British department store group Debenhams is in talks with lenders and looking to bring in new sources of funding as it battles for survival following another plunge in sales.
The 241-year-old group said on Thursday sales fell 6.2 percent at its main British business in the 18 weeks to Jan. 5, and by 3.6 percent over the six-week Christmas trading period.
Once the country's biggest department store chain, Debenhams has reported a string of profit warnings as it failed to keep pace with consumers moving online and to cheaper outlets, hammering its shares and wiping 80 percent off its market value.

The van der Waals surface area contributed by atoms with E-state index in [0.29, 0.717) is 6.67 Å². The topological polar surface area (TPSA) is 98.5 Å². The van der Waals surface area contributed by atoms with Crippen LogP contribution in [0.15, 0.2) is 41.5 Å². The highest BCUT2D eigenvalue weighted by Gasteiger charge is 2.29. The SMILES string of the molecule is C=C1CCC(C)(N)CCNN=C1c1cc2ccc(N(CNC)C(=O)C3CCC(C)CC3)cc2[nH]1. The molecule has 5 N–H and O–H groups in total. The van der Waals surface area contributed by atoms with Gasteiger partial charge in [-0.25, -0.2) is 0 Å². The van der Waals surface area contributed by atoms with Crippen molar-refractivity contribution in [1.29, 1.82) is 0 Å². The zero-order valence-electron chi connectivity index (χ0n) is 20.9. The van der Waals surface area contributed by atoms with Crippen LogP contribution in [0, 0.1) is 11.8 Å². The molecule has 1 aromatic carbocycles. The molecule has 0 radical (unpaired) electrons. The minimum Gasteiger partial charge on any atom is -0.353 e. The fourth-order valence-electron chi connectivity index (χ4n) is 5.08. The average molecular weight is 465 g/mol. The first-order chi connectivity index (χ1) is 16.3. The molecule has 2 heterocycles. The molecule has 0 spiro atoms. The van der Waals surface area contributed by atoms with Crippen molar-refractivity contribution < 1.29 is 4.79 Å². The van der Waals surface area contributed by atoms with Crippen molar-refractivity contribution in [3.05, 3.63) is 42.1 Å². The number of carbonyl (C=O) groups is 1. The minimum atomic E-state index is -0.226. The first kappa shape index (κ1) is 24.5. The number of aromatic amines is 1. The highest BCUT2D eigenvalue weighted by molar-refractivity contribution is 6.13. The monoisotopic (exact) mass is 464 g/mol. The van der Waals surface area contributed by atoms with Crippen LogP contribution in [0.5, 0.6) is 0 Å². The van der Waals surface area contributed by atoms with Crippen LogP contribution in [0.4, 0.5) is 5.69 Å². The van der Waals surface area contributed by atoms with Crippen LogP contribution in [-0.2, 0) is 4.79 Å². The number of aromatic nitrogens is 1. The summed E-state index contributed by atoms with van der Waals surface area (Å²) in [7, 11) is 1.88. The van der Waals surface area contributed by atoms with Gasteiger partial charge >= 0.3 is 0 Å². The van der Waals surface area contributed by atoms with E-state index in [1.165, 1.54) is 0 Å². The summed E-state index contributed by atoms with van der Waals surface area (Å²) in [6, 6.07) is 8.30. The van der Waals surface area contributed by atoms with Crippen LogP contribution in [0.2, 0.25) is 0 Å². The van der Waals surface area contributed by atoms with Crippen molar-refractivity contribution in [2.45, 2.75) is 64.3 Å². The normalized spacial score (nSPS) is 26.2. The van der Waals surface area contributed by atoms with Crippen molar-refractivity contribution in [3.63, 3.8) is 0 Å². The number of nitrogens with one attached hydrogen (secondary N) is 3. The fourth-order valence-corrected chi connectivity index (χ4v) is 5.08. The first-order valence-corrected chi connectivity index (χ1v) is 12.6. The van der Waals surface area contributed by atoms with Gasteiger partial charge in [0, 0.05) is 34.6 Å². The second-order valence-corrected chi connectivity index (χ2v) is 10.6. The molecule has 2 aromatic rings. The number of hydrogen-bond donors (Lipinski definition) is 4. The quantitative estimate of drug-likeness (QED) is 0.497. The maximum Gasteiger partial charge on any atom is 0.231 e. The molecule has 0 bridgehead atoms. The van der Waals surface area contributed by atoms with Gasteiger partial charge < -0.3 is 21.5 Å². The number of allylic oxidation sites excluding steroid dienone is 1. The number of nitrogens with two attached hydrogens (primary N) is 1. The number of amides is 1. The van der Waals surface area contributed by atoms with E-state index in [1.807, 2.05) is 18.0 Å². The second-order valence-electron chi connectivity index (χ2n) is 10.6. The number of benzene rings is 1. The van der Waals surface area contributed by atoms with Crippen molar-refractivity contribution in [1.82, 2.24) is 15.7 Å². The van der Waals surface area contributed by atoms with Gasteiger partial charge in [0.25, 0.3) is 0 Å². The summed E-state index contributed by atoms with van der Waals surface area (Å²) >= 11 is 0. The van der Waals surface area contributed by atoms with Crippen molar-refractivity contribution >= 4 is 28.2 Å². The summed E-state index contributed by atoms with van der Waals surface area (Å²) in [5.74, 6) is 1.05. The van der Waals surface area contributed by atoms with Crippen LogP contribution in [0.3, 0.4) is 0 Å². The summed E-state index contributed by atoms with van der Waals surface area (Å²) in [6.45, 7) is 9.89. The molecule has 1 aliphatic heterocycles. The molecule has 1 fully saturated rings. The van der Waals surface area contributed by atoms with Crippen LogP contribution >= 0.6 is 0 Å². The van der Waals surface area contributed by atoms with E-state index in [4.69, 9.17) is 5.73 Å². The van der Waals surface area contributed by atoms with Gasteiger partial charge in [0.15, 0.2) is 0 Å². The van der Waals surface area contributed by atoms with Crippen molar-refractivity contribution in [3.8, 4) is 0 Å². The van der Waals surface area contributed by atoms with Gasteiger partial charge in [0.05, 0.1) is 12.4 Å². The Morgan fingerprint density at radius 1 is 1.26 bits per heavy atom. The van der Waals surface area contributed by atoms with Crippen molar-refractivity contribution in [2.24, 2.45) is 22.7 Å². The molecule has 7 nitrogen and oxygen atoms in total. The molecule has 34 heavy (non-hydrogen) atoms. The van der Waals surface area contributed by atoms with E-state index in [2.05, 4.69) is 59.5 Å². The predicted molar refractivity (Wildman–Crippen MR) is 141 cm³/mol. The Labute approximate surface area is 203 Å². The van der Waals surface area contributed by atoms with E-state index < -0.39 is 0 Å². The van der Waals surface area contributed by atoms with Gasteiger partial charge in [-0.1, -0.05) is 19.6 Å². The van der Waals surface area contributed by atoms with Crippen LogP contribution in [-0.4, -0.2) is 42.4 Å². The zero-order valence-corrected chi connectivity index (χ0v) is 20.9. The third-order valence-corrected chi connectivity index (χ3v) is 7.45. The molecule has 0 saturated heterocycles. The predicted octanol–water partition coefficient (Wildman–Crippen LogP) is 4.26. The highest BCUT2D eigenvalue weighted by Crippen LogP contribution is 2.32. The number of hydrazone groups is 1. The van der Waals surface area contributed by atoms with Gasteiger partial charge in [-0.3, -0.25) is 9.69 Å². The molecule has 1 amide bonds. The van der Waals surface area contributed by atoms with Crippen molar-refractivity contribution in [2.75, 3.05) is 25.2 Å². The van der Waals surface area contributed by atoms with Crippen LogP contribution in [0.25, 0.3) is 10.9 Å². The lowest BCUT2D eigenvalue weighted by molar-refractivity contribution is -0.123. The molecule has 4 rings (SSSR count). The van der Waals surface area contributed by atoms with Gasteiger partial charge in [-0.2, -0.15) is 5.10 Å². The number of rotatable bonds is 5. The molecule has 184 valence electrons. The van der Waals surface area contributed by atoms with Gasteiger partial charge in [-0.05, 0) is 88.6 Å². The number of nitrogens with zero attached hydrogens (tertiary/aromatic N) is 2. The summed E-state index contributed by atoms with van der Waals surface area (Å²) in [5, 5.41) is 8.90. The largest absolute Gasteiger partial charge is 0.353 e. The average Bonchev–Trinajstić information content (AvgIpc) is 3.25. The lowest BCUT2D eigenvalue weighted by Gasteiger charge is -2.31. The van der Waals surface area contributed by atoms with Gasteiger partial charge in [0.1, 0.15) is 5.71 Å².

Striving to avoid the fate of collapsed rival BHS and House of Fraser, which was rescued by Sports Direct-owner Mike Ashley, the company has launched a program to close 50 of its underperforming stores, putting about 4,000 jobs at risk.
Debenhams said net debt remained within the rules of its banking agreements but it had opened talks with its lenders about refinancing its borrowings and could seek to bring in new sources of funding to bolster its balance sheet.
Asset disposals have been put on hold during the talks, it added.